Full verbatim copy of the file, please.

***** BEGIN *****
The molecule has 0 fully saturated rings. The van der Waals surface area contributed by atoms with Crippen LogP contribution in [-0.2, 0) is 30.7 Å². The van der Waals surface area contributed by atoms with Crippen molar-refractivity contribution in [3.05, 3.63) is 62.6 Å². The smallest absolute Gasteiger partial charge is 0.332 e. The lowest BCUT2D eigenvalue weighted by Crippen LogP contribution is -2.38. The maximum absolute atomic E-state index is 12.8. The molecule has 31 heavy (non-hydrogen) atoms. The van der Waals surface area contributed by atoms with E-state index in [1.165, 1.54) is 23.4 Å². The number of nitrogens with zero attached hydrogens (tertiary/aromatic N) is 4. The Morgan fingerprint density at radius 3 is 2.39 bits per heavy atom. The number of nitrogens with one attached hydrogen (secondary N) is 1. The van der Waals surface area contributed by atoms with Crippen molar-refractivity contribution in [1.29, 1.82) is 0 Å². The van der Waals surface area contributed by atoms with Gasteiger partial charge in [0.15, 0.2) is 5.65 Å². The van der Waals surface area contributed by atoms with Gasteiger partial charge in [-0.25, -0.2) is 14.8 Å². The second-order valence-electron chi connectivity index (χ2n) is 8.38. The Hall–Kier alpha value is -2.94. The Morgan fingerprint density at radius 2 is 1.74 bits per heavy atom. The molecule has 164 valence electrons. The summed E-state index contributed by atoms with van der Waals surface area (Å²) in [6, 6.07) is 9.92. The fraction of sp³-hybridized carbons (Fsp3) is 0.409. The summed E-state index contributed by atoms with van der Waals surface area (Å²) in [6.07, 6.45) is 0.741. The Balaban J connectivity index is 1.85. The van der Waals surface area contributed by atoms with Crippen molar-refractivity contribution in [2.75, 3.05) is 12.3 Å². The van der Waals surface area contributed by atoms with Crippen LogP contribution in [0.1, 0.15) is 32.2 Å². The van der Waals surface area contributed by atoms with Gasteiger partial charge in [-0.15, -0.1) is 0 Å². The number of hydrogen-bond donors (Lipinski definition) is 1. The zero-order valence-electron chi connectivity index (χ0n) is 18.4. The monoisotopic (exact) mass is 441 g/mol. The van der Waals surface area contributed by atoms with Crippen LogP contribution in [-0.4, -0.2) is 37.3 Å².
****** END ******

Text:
The molecule has 0 fully saturated rings. The van der Waals surface area contributed by atoms with Crippen LogP contribution in [-0.2, 0) is 30.7 Å². The van der Waals surface area contributed by atoms with Crippen molar-refractivity contribution in [3.05, 3.63) is 62.6 Å². The smallest absolute Gasteiger partial charge is 0.332 e. The lowest BCUT2D eigenvalue weighted by Crippen LogP contribution is -2.38. The maximum absolute atomic E-state index is 12.8. The molecule has 31 heavy (non-hydrogen) atoms. The van der Waals surface area contributed by atoms with E-state index in [1.165, 1.54) is 23.4 Å². The number of nitrogens with zero attached hydrogens (tertiary/aromatic N) is 4. The Morgan fingerprint density at radius 3 is 2.39 bits per heavy atom. The number of nitrogens with one attached hydrogen (secondary N) is 1. The van der Waals surface area contributed by atoms with Crippen molar-refractivity contribution in [1.29, 1.82) is 0 Å². The van der Waals surface area contributed by atoms with Gasteiger partial charge in [0.15, 0.2) is 5.65 Å². The van der Waals surface area contributed by atoms with Gasteiger partial charge in [-0.25, -0.2) is 14.8 Å². The second-order valence-electron chi connectivity index (χ2n) is 8.38. The Hall–Kier alpha value is -2.94. The Morgan fingerprint density at radius 2 is 1.74 bits per heavy atom. The molecule has 164 valence electrons. The summed E-state index contributed by atoms with van der Waals surface area (Å²) in [6, 6.07) is 9.92. The fraction of sp³-hybridized carbons (Fsp3) is 0.409. The summed E-state index contributed by atoms with van der Waals surface area (Å²) in [6.07, 6.45) is 0.741. The Balaban J connectivity index is 1.85. The van der Waals surface area contributed by atoms with Crippen molar-refractivity contribution in [2.75, 3.05) is 12.3 Å². The van der Waals surface area contributed by atoms with Crippen LogP contribution in [0.1, 0.15) is 32.2 Å². The van der Waals surface area contributed by atoms with Gasteiger partial charge in [-0.15, -0.1) is 0 Å². The number of hydrogen-bond donors (Lipinski definition) is 1. The zero-order valence-electron chi connectivity index (χ0n) is 18.4. The monoisotopic (exact) mass is 441 g/mol. The van der Waals surface area contributed by atoms with Crippen LogP contribution in [-0.4, -0.2) is 37.3 Å².